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Influence of Membrane Fouling on Emerging Organic Contaminant Boundary-Layer Mass transfer During High-Pressure Membrane Treatment
Mentor: Dr. Christopher Bellona
Department: Civil and Environmental Engineering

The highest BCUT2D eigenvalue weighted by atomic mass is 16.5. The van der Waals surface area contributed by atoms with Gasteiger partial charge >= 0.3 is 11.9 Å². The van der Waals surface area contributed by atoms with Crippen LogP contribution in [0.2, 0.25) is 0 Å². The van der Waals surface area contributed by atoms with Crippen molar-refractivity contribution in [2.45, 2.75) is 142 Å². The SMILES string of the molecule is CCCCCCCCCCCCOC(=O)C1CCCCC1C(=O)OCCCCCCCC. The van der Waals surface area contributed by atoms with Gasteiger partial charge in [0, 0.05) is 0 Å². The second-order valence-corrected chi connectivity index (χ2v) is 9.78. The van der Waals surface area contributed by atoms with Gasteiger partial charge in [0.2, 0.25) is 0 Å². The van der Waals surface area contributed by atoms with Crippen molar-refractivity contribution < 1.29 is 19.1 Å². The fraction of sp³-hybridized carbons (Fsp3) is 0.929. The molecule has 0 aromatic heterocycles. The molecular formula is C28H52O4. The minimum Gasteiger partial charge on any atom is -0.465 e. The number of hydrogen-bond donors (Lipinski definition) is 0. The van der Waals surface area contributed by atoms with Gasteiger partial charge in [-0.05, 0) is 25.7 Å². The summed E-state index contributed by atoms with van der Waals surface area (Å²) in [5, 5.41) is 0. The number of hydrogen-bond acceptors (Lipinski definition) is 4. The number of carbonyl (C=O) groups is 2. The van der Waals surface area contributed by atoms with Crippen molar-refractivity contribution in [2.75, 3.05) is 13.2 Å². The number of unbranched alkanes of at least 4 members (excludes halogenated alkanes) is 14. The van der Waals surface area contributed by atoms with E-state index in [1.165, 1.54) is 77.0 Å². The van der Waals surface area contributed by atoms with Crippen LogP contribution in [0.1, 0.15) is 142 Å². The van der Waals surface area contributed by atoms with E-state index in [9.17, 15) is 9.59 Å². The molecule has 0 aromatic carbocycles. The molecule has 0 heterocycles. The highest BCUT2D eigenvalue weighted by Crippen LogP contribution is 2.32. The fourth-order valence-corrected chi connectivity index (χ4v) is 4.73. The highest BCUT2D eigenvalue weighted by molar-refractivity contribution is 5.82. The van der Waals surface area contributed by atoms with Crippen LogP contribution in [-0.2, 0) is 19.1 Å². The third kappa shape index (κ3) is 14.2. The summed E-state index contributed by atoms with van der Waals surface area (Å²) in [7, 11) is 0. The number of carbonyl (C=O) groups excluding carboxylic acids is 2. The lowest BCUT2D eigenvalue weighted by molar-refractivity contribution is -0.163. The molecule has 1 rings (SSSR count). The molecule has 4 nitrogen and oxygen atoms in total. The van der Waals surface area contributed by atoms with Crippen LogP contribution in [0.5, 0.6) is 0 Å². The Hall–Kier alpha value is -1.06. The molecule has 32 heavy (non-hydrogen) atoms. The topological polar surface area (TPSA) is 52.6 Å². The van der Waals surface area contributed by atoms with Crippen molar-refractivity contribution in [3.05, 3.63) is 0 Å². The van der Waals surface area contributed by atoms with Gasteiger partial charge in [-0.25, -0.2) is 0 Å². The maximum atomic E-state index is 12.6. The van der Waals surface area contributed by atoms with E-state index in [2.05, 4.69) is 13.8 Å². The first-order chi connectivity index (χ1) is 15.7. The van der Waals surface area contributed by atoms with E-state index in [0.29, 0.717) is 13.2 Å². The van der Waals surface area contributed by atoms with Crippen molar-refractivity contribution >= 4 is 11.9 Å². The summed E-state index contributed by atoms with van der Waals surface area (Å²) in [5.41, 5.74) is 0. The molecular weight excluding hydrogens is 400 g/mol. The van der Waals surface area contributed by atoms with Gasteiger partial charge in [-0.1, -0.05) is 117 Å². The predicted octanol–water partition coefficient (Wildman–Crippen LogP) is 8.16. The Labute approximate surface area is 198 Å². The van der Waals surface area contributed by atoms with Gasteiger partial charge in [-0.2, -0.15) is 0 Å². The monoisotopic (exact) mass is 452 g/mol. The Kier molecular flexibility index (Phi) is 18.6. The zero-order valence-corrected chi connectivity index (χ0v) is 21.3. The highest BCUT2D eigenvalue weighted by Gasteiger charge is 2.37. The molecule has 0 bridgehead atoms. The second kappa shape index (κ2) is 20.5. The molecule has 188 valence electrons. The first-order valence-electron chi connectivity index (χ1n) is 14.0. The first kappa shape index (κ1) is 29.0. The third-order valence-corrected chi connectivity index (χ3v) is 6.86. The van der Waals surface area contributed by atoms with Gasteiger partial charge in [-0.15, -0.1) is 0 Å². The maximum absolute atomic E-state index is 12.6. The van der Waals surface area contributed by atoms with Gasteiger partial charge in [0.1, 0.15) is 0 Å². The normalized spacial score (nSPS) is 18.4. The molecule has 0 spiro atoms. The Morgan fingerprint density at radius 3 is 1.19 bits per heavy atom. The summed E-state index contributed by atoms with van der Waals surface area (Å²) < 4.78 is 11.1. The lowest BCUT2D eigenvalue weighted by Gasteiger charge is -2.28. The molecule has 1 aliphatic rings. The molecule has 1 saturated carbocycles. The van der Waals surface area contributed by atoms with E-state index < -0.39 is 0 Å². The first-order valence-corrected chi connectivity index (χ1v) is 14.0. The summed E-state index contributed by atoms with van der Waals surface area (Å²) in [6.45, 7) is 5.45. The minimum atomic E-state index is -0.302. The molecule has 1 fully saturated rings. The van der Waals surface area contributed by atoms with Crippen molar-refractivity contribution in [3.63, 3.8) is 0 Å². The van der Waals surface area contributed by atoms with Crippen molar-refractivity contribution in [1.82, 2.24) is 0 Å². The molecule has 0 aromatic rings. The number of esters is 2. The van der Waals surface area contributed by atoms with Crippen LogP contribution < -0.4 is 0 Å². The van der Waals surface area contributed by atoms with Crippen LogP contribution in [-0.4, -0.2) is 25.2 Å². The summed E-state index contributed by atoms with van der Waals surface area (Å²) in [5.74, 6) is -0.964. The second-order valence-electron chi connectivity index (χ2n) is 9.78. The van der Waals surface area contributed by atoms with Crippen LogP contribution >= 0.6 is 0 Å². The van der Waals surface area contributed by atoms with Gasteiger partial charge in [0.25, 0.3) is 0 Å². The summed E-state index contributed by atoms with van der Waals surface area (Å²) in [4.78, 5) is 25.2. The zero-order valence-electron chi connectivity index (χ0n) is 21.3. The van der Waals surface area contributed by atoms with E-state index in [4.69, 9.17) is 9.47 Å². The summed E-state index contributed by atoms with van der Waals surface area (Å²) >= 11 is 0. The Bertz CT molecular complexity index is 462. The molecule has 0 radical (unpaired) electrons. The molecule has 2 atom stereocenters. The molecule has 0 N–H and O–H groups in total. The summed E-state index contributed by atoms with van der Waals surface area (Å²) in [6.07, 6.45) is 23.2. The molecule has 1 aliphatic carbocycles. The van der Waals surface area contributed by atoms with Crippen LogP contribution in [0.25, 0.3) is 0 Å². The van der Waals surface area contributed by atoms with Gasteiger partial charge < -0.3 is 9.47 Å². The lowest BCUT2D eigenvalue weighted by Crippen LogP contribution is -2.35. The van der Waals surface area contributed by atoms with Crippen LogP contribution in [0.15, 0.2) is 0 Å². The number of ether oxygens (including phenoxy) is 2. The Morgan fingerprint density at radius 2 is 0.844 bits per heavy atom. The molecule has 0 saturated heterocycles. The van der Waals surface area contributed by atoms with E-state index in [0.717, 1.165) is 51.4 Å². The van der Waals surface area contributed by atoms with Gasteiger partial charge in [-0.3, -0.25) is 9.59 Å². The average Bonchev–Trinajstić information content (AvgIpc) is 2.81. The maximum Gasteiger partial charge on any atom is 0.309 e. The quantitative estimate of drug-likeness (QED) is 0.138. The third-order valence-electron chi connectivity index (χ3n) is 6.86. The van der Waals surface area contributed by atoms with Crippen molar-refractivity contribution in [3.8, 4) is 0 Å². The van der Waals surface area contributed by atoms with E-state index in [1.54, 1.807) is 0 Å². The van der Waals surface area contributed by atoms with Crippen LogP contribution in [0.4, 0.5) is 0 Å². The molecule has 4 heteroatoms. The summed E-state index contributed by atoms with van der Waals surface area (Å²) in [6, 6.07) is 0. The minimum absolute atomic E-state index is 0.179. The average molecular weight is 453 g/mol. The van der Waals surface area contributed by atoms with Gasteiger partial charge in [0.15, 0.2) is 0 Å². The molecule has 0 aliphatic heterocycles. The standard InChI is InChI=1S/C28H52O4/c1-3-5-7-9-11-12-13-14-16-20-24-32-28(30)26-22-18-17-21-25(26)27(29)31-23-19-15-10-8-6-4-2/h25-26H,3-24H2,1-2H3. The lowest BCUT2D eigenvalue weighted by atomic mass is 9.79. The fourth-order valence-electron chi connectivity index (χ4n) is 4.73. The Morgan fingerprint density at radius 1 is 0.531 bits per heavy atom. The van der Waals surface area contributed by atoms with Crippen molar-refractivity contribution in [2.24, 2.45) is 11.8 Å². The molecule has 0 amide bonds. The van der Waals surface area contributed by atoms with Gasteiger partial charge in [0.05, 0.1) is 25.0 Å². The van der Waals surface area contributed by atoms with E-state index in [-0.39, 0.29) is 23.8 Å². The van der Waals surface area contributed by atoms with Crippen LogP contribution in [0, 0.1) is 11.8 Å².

Unregulated or emerging organic contaminants (e.g., pharmaceuticals, endocrine disruptors) have received considerable recent attention due to widespread low-level contamination of surface waters and uncertainty regarding human and ecological health impacts. Recent studies have also reported the occurrence of several of these chemicals in finished municipal drinking water throughout the US. There is a need to develop technologies that can effectively treat broad groups of regulated and unregulated contaminants. Researchers at Clarkson University are developing an advanced treatment technology by integrating ceramic membrane filtration with advanced oxidation by high voltage electrical discharge (i.e., plasma). Currently, the research team is developing a liquid plasma reactor for the degradation of organic contaminants in aqueous solutions. The objective of this research project is to integrate the liquid plasma reactor with a bench-scale ceramic filtration system and evaluate treatment efficiency related to particle, bulk organic carbon, and organic contaminant removal. The integrated membrane/plasma reactor will be evaluated with several different membrane types (e.g., MF, UF, NF) and feed water qualities to simulate different treatment scenarios. Water quality will be evaluated with standardized methods including turbidity, total and dissolved organic carbon, UVA and SUVA. The removal of a suite of organic contaminants will also be assessed. Preliminarily, tests will be conducted with Raquette River water (high NOM concentrations) and secondary treated wastewater effluent.